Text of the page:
Citations of work:

Branden Fitelson, Alan Hajek & Ned Hall (2006). Probability.

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  1.  18
    Towards a Pattern-Based Logic of Probability Judgements and Logical Inclusion “Fallacies”.Momme von Sydow - 2016 - Thinking and Reasoning 22 (3):297-335.
    ABSTRACTProbability judgements entail a conjunction fallacy if a conjunction is estimated to be more probable than one of its conjuncts. In the context of predication of alternative logical hypothesis, Bayesian logic provides a formalisation of pattern probabilities that renders a class of pattern-based CFs rational. BL predicts a complete system of other logical inclusion fallacies. A first test of this prediction is investigated here, using transparent tasks with clear set inclusions, varying in observed frequencies only. Experiment 1 uses data where (...)
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  2.  16
    Introduction: Formal Epistemology and the Legacy of Logical Empiricism.Sahotra Sarkar & Thomas Uebel - 2015 - Studies in History and Philosophy of Science Part A 53:1-2.
  3.  72
    A Process Ontology.Haines Brown - 2014 - Axiomathes 24 (3):291-312.
    The paper assumes that to be of practical interest process must be understood as physical action that takes place in the world rather than being an idea in the mind. It argues that if an ontology of process is to accommodate actuality, it must be represented in terms of relative probabilities. Folk physics cannot accommodate this, and so the paper appeals to scientific culture because it is an emergent knowledge of the world derived from action in it. Process is represented (...)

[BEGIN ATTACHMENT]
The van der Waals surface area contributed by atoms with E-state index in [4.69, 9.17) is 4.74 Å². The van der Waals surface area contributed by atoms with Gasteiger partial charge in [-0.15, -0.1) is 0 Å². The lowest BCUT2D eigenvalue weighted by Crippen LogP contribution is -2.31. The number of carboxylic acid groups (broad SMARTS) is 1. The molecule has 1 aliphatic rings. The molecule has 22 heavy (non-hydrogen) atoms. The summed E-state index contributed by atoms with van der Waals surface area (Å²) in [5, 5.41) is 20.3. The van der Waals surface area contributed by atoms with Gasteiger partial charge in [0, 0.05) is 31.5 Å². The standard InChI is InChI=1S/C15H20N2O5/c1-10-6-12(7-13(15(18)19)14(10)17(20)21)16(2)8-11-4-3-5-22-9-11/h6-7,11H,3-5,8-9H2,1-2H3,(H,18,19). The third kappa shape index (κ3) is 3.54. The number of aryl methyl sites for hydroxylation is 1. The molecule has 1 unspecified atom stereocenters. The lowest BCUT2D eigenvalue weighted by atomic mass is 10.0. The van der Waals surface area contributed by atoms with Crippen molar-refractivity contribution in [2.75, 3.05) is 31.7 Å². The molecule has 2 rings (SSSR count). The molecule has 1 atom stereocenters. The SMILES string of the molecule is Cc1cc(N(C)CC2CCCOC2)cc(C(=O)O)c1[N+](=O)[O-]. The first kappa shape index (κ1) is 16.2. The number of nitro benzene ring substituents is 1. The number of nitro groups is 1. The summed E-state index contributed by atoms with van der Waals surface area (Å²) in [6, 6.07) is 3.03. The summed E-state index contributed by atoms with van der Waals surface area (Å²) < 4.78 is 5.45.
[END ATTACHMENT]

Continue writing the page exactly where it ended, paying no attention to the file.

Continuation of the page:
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  4. The Paradox of Confirmation.Branden Fitelson - 2006 - Philosophy Compass 1 (1):95–113.
    Hempel first introduced the paradox of confirmation in (Hempel 1937). Since then, a very extensive literature on the paradox has evolved (Vranas 2004). Much of this literature can be seen as responding to Hempel’s subsequent discussions and analyses of the paradox in (Hempel 1945). Recently, it was noted that Hempel’s intuitive (and plausible) resolution of the paradox was inconsistent with his official theory of confirmation (Fitelson & Hawthorne 2006). In this article, we will try to explain how this inconsistency affects (...)
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